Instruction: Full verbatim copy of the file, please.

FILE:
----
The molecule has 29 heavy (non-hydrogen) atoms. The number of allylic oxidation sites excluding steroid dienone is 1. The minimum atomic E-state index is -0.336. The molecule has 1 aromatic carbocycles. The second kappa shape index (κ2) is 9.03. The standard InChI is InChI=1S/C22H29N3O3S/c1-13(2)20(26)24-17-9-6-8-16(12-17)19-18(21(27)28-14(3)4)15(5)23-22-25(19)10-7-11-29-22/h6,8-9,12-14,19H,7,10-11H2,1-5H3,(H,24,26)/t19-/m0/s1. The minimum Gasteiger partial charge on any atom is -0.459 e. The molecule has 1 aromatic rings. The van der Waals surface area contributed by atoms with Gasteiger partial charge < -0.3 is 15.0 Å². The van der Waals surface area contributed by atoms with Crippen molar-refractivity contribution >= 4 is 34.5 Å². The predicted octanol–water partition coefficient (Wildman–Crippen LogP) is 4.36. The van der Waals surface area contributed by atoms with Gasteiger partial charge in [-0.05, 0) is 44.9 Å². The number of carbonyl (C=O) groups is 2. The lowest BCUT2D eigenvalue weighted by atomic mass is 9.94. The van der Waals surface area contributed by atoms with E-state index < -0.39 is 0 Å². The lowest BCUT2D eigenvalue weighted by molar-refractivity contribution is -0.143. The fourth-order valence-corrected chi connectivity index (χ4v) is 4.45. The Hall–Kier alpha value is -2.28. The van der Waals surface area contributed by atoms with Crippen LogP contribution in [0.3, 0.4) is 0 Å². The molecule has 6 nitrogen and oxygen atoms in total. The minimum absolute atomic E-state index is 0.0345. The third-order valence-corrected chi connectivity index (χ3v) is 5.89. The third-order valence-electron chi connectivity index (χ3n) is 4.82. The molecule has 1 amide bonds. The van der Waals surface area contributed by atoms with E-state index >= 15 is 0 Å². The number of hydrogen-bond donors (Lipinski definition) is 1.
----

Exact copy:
The molecule has 29 heavy (non-hydrogen) atoms. The number of allylic oxidation sites excluding steroid dienone is 1. The minimum atomic E-state index is -0.336. The molecule has 1 aromatic carbocycles. The second kappa shape index (κ2) is 9.03. The standard InChI is InChI=1S/C22H29N3O3S/c1-13(2)20(26)24-17-9-6-8-16(12-17)19-18(21(27)28-14(3)4)15(5)23-22-25(19)10-7-11-29-22/h6,8-9,12-14,19H,7,10-11H2,1-5H3,(H,24,26)/t19-/m0/s1. The minimum Gasteiger partial charge on any atom is -0.459 e. The molecule has 1 aromatic rings. The van der Waals surface area contributed by atoms with Gasteiger partial charge < -0.3 is 15.0 Å². The van der Waals surface area contributed by atoms with Crippen molar-refractivity contribution >= 4 is 34.5 Å². The predicted octanol–water partition coefficient (Wildman–Crippen LogP) is 4.36. The van der Waals surface area contributed by atoms with Gasteiger partial charge in [-0.05, 0) is 44.9 Å². The number of carbonyl (C=O) groups is 2. The lowest BCUT2D eigenvalue weighted by atomic mass is 9.94. The van der Waals surface area contributed by atoms with E-state index < -0.39 is 0 Å². The lowest BCUT2D eigenvalue weighted by molar-refractivity contribution is -0.143. The fourth-order valence-corrected chi connectivity index (χ4v) is 4.45. The Hall–Kier alpha value is -2.28. The van der Waals surface area contributed by atoms with Crippen LogP contribution in [0.3, 0.4) is 0 Å². The molecule has 6 nitrogen and oxygen atoms in total. The minimum absolute atomic E-state index is 0.0345. The third-order valence-corrected chi connectivity index (χ3v) is 5.89. The third-order valence-electron chi connectivity index (χ3n) is 4.82. The molecule has 1 amide bonds. The van der Waals surface area contributed by atoms with E-state index >= 15 is 0 Å². The number of hydrogen-bond donors (Lipinski definition) is 1.